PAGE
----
Although the risk of a recession is low, we are likely to face “growth scares” in coming months. Our chief economist explains.
Vanguard head of Financial Advisor Services Tom Rampulla speaks about the opportunities for advisors in a time of major industry change.
Jim Rowley blogs about Dunn’s Law, an alternative explanation to dispersion as a contributing factor to active manager outperformance.
From “The end of cheap oil” to “The death of equities,” bold economic and financial market predictions have often proved wrong.
What could investors expect if the United Kingdom left the European Union? Peter Westaway explains the possible effects of a Brexit.
Clients and prospective clients are looking for leadership from you on financial matters. You may not be leading if you’re always agreeing.
First, do no harm. It’s good advice for doctors. It’s good advice for financial advisors and investors.
It’s hard not to notice the sibling rivalry going on in the investment industry. Mutual funds represent the long-standing status quo, and ETFs are the now not-so-young upstarts. But what matters the most is an investment’s strategy, not its wrapper.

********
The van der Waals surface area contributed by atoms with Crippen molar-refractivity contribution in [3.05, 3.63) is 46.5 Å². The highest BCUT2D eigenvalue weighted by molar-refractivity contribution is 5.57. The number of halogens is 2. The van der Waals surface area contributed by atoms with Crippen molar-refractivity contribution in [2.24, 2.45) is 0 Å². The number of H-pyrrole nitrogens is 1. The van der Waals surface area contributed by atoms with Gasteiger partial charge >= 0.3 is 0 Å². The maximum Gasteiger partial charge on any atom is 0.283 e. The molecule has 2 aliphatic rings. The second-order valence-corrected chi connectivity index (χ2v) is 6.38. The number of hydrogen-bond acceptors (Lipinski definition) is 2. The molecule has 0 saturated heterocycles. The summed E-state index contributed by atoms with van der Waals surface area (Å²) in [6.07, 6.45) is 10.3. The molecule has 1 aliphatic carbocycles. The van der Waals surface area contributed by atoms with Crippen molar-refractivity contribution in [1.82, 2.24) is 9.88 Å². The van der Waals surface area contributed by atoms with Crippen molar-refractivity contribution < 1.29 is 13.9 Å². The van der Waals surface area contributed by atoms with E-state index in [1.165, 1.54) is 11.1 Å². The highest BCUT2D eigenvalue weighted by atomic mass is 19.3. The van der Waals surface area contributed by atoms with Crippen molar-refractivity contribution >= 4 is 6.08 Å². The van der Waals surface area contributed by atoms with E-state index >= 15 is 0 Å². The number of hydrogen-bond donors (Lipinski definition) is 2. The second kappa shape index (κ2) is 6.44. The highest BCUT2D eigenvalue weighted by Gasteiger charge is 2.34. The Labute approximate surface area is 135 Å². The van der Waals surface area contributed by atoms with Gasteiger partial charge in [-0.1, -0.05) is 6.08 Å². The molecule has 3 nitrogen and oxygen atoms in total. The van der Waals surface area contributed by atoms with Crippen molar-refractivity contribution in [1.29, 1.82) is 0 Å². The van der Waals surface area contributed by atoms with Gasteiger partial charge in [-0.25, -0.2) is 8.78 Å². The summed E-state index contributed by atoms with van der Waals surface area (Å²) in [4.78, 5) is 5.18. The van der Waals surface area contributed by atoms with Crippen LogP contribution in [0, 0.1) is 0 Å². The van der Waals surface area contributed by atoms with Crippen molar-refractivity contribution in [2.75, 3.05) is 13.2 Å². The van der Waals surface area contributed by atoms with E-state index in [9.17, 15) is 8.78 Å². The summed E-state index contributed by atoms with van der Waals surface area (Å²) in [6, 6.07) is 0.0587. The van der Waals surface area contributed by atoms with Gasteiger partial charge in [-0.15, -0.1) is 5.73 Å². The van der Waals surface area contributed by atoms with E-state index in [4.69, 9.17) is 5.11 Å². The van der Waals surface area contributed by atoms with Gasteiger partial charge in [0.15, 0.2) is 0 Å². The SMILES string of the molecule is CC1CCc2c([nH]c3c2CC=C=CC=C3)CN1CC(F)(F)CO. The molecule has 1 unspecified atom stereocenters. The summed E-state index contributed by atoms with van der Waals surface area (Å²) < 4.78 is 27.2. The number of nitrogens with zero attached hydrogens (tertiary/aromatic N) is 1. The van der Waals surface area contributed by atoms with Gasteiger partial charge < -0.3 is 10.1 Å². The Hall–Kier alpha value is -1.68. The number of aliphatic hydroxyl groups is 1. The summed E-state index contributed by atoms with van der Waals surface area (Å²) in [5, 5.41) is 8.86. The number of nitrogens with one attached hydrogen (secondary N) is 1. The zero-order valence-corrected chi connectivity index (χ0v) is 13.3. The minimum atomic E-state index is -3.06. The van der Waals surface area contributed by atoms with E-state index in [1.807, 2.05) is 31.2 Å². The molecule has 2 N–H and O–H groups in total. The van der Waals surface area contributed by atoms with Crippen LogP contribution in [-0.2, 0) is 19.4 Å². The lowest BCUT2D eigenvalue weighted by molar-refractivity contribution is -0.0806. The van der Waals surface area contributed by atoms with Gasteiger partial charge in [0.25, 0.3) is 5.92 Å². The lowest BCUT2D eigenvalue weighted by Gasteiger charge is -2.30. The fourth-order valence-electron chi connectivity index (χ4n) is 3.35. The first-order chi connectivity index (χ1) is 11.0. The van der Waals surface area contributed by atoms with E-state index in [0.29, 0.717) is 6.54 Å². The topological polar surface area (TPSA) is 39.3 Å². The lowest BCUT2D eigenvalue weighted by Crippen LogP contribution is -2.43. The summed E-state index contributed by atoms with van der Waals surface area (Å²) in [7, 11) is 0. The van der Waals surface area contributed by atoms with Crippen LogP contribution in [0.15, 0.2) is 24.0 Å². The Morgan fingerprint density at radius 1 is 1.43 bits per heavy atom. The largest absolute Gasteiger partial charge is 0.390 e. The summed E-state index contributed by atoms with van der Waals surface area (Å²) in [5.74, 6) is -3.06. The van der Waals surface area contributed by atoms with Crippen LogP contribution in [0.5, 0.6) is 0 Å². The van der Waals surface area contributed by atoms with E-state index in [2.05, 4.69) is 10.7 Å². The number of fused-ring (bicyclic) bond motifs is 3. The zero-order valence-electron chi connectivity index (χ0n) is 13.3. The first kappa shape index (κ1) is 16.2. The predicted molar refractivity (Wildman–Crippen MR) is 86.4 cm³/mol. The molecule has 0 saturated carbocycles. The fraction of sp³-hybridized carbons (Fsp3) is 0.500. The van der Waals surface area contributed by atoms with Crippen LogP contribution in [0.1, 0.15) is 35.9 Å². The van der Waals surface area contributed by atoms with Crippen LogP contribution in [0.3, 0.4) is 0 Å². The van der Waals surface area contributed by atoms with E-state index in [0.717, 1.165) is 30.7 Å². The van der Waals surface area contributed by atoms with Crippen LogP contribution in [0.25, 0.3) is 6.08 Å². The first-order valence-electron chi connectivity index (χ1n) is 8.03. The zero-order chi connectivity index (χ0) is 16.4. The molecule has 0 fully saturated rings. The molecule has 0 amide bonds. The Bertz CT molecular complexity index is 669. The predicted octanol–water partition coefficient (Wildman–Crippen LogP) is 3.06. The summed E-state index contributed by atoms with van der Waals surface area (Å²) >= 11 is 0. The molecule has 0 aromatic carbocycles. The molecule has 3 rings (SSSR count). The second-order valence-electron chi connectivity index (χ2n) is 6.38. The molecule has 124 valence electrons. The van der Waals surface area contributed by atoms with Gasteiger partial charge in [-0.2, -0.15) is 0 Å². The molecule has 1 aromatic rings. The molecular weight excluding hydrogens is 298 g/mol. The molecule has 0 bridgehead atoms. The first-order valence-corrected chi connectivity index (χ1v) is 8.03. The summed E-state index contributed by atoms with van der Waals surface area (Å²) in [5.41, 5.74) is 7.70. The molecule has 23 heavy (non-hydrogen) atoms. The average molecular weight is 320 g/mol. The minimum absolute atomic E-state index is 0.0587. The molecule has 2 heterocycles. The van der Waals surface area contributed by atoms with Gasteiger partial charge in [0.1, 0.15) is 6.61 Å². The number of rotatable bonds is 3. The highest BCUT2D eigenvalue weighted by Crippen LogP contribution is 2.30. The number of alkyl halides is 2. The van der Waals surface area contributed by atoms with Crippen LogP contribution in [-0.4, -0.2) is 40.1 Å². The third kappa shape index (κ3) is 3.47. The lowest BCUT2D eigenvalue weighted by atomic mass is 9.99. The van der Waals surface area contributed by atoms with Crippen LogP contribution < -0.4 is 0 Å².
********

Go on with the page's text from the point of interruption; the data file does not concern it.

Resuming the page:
With the launch of our Core Bond Fund, Greg Davis reiterates crucial aspects of Vanguard’s approach to fixed income management. Like in gymnastics, many specializations combine to determine overall success and, hopefully, applause-worthy results.
Do subdued growth expectations require a policy response? Take a closer look and you’ll find 2% growth is neither new nor subpar. Rather it’s sustainable and healthy.
People often associate Vanguard with index funds, but we’re also one of the biggest active managers, with a long track record of strong performance. Learn more from Tom Rampulla, the head of Vanguard’s advisor business, about how our disciplined manager-selection process and emphasis on low costs increase the odds of active management success.
Investors cannot control the markets’ returns. To boost the odds that investors will succeed, advisors should help them focus on saving more. A higher contribution rate may even enable less risk-taking.